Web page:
Drayton Witt, freed this summer with the help of the Arizona Justice Project after 10 years in prison became the second Arizonian to have his conviction overturned in a shaken-baby syndrome case in just two years. In the state, and nationwide, such convictions have come under scrutiny in light of new challenges to the scientific basis of the syndrome. As in Witt’s case, such convictions are based on the premise that shaking a baby can result in brain damage or death, even in the absence of other physical indications of abuse such as broken bones or bruising.
The Arizona Republic reports:
Witt knows he is No. 2, the second shaken-baby conviction in Arizona to be vacated. But he figures the pattern that police and prosecutors followed in his case was repeated many more times.
“The system is flawed,” he said. “I’m sure there’s a lot of people like that.”
Witt was imprisoned in 2002 for murdering his girlfriend’s son, Steven Witt. The five month old had recurring health problems and had been hospitalized on several occasions prior to his death. Witt always insisted that he had not harmed the baby. The medical examiner who originally conducted the examination now asserts that the baby’s death can be attributed to disease, not abuse.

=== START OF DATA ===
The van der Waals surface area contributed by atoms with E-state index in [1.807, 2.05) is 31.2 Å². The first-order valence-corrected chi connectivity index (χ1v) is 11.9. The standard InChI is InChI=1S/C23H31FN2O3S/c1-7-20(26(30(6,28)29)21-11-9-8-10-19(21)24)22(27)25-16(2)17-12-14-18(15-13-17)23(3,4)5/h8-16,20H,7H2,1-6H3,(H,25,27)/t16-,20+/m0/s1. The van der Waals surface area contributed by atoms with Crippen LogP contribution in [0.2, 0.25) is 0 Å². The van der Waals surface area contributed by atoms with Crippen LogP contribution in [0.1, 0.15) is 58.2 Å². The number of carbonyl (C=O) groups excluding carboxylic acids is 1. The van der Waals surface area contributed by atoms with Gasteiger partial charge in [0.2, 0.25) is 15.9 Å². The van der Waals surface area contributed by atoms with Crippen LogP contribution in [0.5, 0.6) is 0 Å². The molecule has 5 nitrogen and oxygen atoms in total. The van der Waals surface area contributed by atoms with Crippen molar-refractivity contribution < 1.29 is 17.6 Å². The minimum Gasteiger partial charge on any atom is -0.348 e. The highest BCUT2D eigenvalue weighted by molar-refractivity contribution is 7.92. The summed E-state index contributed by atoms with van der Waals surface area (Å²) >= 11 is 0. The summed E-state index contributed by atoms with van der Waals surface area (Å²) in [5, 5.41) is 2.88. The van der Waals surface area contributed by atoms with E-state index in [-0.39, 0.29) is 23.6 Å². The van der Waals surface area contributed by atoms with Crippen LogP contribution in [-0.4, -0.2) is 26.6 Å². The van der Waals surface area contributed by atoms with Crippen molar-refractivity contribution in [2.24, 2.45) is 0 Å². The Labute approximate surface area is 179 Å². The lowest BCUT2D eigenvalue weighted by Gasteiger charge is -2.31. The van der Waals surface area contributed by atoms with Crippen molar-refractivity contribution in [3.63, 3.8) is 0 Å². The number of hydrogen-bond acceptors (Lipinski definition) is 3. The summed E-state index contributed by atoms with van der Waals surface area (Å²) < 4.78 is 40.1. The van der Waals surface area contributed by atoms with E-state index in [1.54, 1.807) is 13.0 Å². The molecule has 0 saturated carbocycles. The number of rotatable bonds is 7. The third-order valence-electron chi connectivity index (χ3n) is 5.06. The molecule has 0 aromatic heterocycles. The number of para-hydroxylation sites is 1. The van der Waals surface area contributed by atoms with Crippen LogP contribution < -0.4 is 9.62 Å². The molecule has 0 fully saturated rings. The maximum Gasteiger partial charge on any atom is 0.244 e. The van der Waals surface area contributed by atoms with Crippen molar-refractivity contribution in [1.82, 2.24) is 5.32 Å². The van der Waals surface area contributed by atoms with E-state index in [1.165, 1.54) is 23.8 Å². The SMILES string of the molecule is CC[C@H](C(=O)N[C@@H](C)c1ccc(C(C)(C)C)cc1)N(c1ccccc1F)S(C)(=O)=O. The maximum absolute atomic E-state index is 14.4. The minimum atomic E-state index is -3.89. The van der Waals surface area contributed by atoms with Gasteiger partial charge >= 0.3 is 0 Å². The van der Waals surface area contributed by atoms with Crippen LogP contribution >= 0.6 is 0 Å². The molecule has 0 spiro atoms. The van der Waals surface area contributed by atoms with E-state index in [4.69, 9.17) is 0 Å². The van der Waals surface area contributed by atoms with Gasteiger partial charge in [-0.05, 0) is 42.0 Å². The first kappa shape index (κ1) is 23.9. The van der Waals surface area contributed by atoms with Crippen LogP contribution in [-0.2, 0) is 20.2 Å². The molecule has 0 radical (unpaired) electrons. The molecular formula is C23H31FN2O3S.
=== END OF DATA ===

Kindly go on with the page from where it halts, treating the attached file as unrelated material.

Witt has found another unlikely ally in Guthkelch, the pediatric neurosurgeon who developed the theory of shaken-baby syndrome in 1971.
“The death of Steven Witt is the type of case where a diagnosis of Shaken Baby Syndrome should not have been made,” Guthkelch wrote. He said there were too many other possibilities that could explain the baby’s death, and that while his process offers a possible explanation for some head injuries, any presumption that an injured child was shaken was a “distortion” of his theory.
Though Witt’s conviction has been overturned, he has not been exonerated. Prosecutors will seek to retry the case in 2013.
Read about other recent shaken-baby syndrome cases
other types of forensic science error